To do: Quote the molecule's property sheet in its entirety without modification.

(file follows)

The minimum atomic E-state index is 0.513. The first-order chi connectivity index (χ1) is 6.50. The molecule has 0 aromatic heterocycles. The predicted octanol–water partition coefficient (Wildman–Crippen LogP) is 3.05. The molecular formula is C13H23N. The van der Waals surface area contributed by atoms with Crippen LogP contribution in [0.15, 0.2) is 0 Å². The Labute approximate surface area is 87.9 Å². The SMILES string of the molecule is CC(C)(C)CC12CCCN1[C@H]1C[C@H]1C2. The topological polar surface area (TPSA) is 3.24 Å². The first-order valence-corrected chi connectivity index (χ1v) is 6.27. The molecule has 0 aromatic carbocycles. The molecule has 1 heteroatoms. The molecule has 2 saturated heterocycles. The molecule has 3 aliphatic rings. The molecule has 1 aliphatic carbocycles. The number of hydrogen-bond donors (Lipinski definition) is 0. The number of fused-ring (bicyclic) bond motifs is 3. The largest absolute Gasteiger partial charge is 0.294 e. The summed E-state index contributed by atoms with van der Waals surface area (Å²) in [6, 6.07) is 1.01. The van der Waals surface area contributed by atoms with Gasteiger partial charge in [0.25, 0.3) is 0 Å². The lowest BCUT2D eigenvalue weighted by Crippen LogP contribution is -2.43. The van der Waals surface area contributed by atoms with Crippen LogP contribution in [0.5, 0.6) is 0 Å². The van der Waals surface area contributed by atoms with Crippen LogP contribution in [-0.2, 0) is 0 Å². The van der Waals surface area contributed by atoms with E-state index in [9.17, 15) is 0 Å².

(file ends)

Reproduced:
The minimum atomic E-state index is 0.513. The first-order chi connectivity index (χ1) is 6.50. The molecule has 0 aromatic heterocycles. The predicted octanol–water partition coefficient (Wildman–Crippen LogP) is 3.05. The molecular formula is C13H23N. The van der Waals surface area contributed by atoms with Crippen LogP contribution in [0.15, 0.2) is 0 Å². The Labute approximate surface area is 87.9 Å². The SMILES string of the molecule is CC(C)(C)CC12CCCN1[C@H]1C[C@H]1C2. The topological polar surface area (TPSA) is 3.24 Å². The first-order valence-corrected chi connectivity index (χ1v) is 6.27. The molecule has 0 aromatic carbocycles. The molecule has 1 heteroatoms. The molecule has 2 saturated heterocycles. The molecule has 3 aliphatic rings. The molecule has 1 aliphatic carbocycles. The number of hydrogen-bond donors (Lipinski definition) is 0. The number of fused-ring (bicyclic) bond motifs is 3. The largest absolute Gasteiger partial charge is 0.294 e. The summed E-state index contributed by atoms with van der Waals surface area (Å²) in [6, 6.07) is 1.01. The van der Waals surface area contributed by atoms with Gasteiger partial charge in [0.25, 0.3) is 0 Å². The lowest BCUT2D eigenvalue weighted by Crippen LogP contribution is -2.43. The van der Waals surface area contributed by atoms with Crippen LogP contribution in [0.5, 0.6) is 0 Å². The van der Waals surface area contributed by atoms with Crippen LogP contribution in [-0.2, 0) is 0 Å². The van der Waals surface area contributed by atoms with E-state index in [9.17, 15) is 0 Å².